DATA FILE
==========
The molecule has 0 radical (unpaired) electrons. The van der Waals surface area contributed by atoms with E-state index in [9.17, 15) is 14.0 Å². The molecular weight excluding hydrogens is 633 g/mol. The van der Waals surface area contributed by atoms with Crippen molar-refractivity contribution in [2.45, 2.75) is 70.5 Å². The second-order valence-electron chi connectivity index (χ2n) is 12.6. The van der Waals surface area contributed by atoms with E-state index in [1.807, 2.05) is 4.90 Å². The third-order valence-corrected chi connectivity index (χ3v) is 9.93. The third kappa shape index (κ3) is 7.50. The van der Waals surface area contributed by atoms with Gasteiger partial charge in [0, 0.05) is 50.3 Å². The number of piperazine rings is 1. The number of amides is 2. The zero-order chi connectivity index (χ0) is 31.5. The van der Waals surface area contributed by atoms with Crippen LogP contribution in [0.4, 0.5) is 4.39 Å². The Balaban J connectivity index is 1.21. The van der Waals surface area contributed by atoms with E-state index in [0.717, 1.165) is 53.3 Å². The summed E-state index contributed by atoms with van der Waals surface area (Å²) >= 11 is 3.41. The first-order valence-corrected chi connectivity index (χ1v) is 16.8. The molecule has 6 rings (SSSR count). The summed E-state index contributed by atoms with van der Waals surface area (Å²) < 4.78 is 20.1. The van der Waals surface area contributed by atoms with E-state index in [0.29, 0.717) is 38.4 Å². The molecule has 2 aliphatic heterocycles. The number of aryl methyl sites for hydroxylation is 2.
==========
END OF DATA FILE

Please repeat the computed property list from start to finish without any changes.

The molecule has 0 radical (unpaired) electrons. The van der Waals surface area contributed by atoms with E-state index in [9.17, 15) is 14.0 Å². The molecular weight excluding hydrogens is 633 g/mol. The van der Waals surface area contributed by atoms with Crippen molar-refractivity contribution in [2.45, 2.75) is 70.5 Å². The second-order valence-electron chi connectivity index (χ2n) is 12.6. The van der Waals surface area contributed by atoms with E-state index in [1.807, 2.05) is 4.90 Å². The third-order valence-corrected chi connectivity index (χ3v) is 9.93. The third kappa shape index (κ3) is 7.50. The van der Waals surface area contributed by atoms with Gasteiger partial charge in [0, 0.05) is 50.3 Å². The number of piperazine rings is 1. The number of amides is 2. The zero-order chi connectivity index (χ0) is 31.5. The van der Waals surface area contributed by atoms with Crippen LogP contribution in [0.4, 0.5) is 4.39 Å². The Balaban J connectivity index is 1.21. The van der Waals surface area contributed by atoms with E-state index in [0.717, 1.165) is 53.3 Å². The summed E-state index contributed by atoms with van der Waals surface area (Å²) >= 11 is 3.41. The first-order valence-corrected chi connectivity index (χ1v) is 16.8. The molecule has 6 rings (SSSR count). The summed E-state index contributed by atoms with van der Waals surface area (Å²) < 4.78 is 20.1. The van der Waals surface area contributed by atoms with E-state index in [0.29, 0.717) is 38.4 Å². The molecule has 2 aliphatic heterocycles. The number of aryl methyl sites for hydroxylation is 2.